Macduff to this made answer how it was a far worse fault than the other; for avarice is the root of all mischief, and for that crime the most part of our kings have been slain and brought to their final end. “Yet, notwithstanding, follow my counsel, and take upon thee the crown. There is gold enough and riches in Scotland to satisfy thy greedy desire.”

Then,” said Malcolm again, “I am furthermore inclined to dissimulation, telling of leasings, and all other kinds of deceit, so that I naturally rejoice in nothing so much as to betray and deceive such as put any trust and confidence in my words. Then, since there is nothing that more becometh a prince than constancy, verity, truth, and justice, with the other laudable fellowship of those fair and noble virtues which are comprehended only in soothfastness, you see how unable I am to govern any province or region; and, therefore, since you have remedies to cloak and hide all the rest of my other vices, I pray you find shift to cloak this vice among the residue."

Then said Macduff, “ This yet is the worst of all, and there I leave thee; and therefore say, 0 ye unhappy and miserable Scottishmen, which are thus scourged with so many and sundry calamities, each one above another. Ye have one cursed and wicked tyrant that now reigneth over you without any right or title, oppressing you with the most bloody cruelty. T other that hath the right to the crown is so replete with the inconstant behaviour and manifest vices of Englishmen, that he is nothing worthy to enjoy it: for, by his own confession, he is not only avaricious and given to insatiable lust, but so false a traitor withal, that no trust is to be had into any word he speaketh. Adieu, Scotland ! for now I count myself a banished man for ever, without comfort or consolation.” And with these words the brackish tears trickled down his cheeks very abundantly.

At the last, when he was ready to depart, Malcolm took him by the sleeve and said, “Be of good comfort, Macduff, for I have none of these vices before remembered, but have jested with thee in this manner only to prove thy mind, for divers times heretofore has Macbeth sought by this manner of means to bring me into his hands; but the more slow I have showed myself to condescend to thy motion and request, the more diligence shall I use in accomplishing the same.” Incontinently hereupon they embraced each other, and, promising to be faithful the one to the other, they fell in consultation how they might best provide for all their business, to bring the same to good effect.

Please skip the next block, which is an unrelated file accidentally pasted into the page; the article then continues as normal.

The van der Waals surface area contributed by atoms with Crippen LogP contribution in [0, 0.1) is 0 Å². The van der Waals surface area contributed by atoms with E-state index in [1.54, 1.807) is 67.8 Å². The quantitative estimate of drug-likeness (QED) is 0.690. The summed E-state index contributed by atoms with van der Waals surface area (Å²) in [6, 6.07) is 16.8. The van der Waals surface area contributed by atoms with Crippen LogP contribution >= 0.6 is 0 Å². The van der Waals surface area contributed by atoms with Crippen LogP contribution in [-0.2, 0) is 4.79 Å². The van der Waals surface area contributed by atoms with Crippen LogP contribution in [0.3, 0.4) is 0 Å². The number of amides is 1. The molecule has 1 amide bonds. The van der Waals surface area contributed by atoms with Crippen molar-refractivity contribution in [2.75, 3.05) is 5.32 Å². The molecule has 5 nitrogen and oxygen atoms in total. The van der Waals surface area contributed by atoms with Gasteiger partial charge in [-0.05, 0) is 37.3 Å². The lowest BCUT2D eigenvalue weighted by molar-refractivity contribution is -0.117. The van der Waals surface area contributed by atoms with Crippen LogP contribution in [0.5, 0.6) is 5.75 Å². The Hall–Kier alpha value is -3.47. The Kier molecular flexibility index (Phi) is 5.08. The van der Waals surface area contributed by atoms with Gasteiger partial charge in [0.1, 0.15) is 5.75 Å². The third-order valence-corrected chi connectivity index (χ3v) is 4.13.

Act V. SCENES II., III., IV.-Malcolm, following hastily after Macbeth, came the night before the battle unto Bernane wood, and, when his army had rested awhile there to refresh them, he commanded every man to get a bough of some tree or other of that wood in his hand, as big as he might bear, and to march forth therewith in such case that on the next morrow they might come closely and without sight in this manner within view of his enemies.

Act V. SCENE V.-On the morrow, when Macbeth beheld them coming in this sort, he first wondered what the matter meant, but in the end remembered himself that the prophecy which he had heard long before that time, that the coming of Bernane wood to Dunsinane Castle was likely to be now fulfilled. Nevertheless, he brought his men in order of battle, and exhorted them to do valiantly.

Act V. SCENES VI. AND VII.—Howbeit his enemies had scarcely cast from them their boughs when Macbeth, perceiving

« AnteriorContinuar »